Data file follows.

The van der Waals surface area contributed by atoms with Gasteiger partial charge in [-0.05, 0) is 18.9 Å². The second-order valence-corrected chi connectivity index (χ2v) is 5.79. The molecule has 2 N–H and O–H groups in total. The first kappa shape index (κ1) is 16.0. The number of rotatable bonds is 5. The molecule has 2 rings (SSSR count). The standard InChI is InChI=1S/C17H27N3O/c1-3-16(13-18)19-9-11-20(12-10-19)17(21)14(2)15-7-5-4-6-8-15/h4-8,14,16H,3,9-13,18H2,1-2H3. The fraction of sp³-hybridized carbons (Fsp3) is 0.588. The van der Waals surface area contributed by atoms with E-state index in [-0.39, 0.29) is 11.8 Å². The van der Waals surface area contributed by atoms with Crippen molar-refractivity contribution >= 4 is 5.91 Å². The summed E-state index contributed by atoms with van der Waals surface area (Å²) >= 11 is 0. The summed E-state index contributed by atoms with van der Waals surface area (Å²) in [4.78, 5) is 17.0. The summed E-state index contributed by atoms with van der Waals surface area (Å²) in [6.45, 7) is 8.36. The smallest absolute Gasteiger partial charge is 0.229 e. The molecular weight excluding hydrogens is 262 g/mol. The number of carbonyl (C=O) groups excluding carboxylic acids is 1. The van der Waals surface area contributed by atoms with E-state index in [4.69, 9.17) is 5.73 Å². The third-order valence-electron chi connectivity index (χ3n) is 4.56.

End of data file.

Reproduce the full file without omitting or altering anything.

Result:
The van der Waals surface area contributed by atoms with Gasteiger partial charge in [-0.05, 0) is 18.9 Å². The second-order valence-corrected chi connectivity index (χ2v) is 5.79. The molecule has 2 N–H and O–H groups in total. The first kappa shape index (κ1) is 16.0. The number of rotatable bonds is 5. The molecule has 2 rings (SSSR count). The standard InChI is InChI=1S/C17H27N3O/c1-3-16(13-18)19-9-11-20(12-10-19)17(21)14(2)15-7-5-4-6-8-15/h4-8,14,16H,3,9-13,18H2,1-2H3. The fraction of sp³-hybridized carbons (Fsp3) is 0.588. The van der Waals surface area contributed by atoms with E-state index in [-0.39, 0.29) is 11.8 Å². The van der Waals surface area contributed by atoms with Crippen molar-refractivity contribution >= 4 is 5.91 Å². The summed E-state index contributed by atoms with van der Waals surface area (Å²) >= 11 is 0. The summed E-state index contributed by atoms with van der Waals surface area (Å²) in [4.78, 5) is 17.0. The summed E-state index contributed by atoms with van der Waals surface area (Å²) in [6.45, 7) is 8.36. The smallest absolute Gasteiger partial charge is 0.229 e. The molecular weight excluding hydrogens is 262 g/mol. The number of carbonyl (C=O) groups excluding carboxylic acids is 1. The van der Waals surface area contributed by atoms with E-state index in [4.69, 9.17) is 5.73 Å². The third-order valence-electron chi connectivity index (χ3n) is 4.56.